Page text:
Register for an account

X

Enter your name and email address below.

Your email address is used to log in and will not be shared or sold. Read our privacy policy.

X

Website access code

Enter your access code into the form field below.

If you are a Zinio, Nook, Kindle, Apple, or Google Play subscriber, you can enter your website access code to gain subscriber access. Your website access code is located in the upper right corner of the Table of Contents page of your digital edition.

Health

Why do wet things feel wet?

Seriously, Science?By Seriously ScienceOctober 16, 2014 3:00 PM
7160308728_d2f8b8e357_z-300x251.jpg

Newsletter

Sign up for our email newsletter for the latest science news

Photo: Flickr/martinak15At first glance, this may seem like a completely moronic question. I mean, wet stuff feels wet because... well, it's wet. Duh! But when you stop to think more deeply about it it, it quickly becomes a very profound question. That's because, unlike heat or touch, we don't have any sensors in our skin capable of directly detecting wetness. Therefore, scientists believe that we rely on other senses, like temperature or touch, to indirectly sense when something is wet. To test this idea, scientists wet subjects' forearms while interfering with their senses of touch and temperature. Without being able to see their arms, the participants rated how wet they thought they were. In the end, interfering with their senses of touch and temperature did reduce the participants' ability to sense wetness, providing support for the hypothesis. Taking a bath will never feel quite the same again...

Why wet feels wet? A neurophysiological model of human cutaneous wetness sensitivity.

"Although the ability to sense skin wetness and humidity is critical for behavioral and autonomic adaptations, humans are not provided with specific skin receptors for sensing wetness. It has been proposed that we "learn" to perceive the wetness experienced when the skin is in contact with a wet surface or when sweat is produced through a multisensory integration of thermal and tactile inputs generated by the interaction between skin and moisture. However, the individual roles of thermal and tactile cues and how these are integrated peripherally and centrally by our nervous system is still poorly understood. Here we tested the hypothesis that the central integration of coldness and mechanosensation, as subserved by peripheral A-nerve afferents, might be the primary neural process underpinning human wetness sensitivity. During a quantitative sensory test, we found that individuals perceived warm-wet and neutral-wet stimuli as significantly less wet than cold-wet stimuli, although these were characterized by the same moisture content. Also, when cutaneous cold and tactile sensitivity was diminished by a selective reduction in the activity of A-nerve afferents, wetness perception was significantly reduced. Based on a concept of perceptual learning and Bayesian perceptual inference, we developed the first neurophysiological model of cutaneous wetness sensitivity centered on the multisensory integration of cold-sensitive and mechanosensitive skin afferents. Our results provide evidence for the existence of a specific information processing model that underpins the neural representation of a typical wet stimulus. These findings contribute to explaining how humans sense warm, neutral, and cold skin wetness." Related content: NCBI ROFL: Impact of wet underwear on thermoregulatory responses and thermal comfort in the cold. NCBI ROFL: Speedos: not just for streamlining your junk. NCBI ROFL: Apparently, swimming with your clothes on is hard.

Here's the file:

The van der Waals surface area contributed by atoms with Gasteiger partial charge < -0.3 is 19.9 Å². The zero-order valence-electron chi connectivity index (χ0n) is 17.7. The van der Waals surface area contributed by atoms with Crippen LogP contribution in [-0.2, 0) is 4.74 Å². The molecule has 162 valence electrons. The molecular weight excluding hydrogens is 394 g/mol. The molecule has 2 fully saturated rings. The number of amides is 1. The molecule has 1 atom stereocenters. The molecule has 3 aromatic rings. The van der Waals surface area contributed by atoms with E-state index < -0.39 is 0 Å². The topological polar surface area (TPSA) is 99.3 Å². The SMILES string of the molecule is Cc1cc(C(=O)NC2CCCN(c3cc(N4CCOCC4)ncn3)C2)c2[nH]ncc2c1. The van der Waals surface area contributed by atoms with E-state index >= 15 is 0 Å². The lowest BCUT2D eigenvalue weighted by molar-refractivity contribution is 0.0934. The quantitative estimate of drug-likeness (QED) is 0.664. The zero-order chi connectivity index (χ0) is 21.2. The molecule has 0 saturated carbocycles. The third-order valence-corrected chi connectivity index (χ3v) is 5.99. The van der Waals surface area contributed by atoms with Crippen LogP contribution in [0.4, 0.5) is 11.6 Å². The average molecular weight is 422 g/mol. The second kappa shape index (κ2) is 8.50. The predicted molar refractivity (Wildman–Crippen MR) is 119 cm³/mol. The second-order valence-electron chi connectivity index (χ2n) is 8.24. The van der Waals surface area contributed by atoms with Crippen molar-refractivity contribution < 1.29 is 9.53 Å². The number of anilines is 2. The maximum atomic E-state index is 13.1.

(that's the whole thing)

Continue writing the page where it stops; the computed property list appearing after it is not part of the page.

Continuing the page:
2 Free Articles Left

    Want it all? Get unlimited access when you subscribe.

    Subscribe

    Already a subscriber? Register or Log In

    Want unlimited access?

    Subscribe today and save 70%

    Subscribe

    Already a subscriber? Register or Log In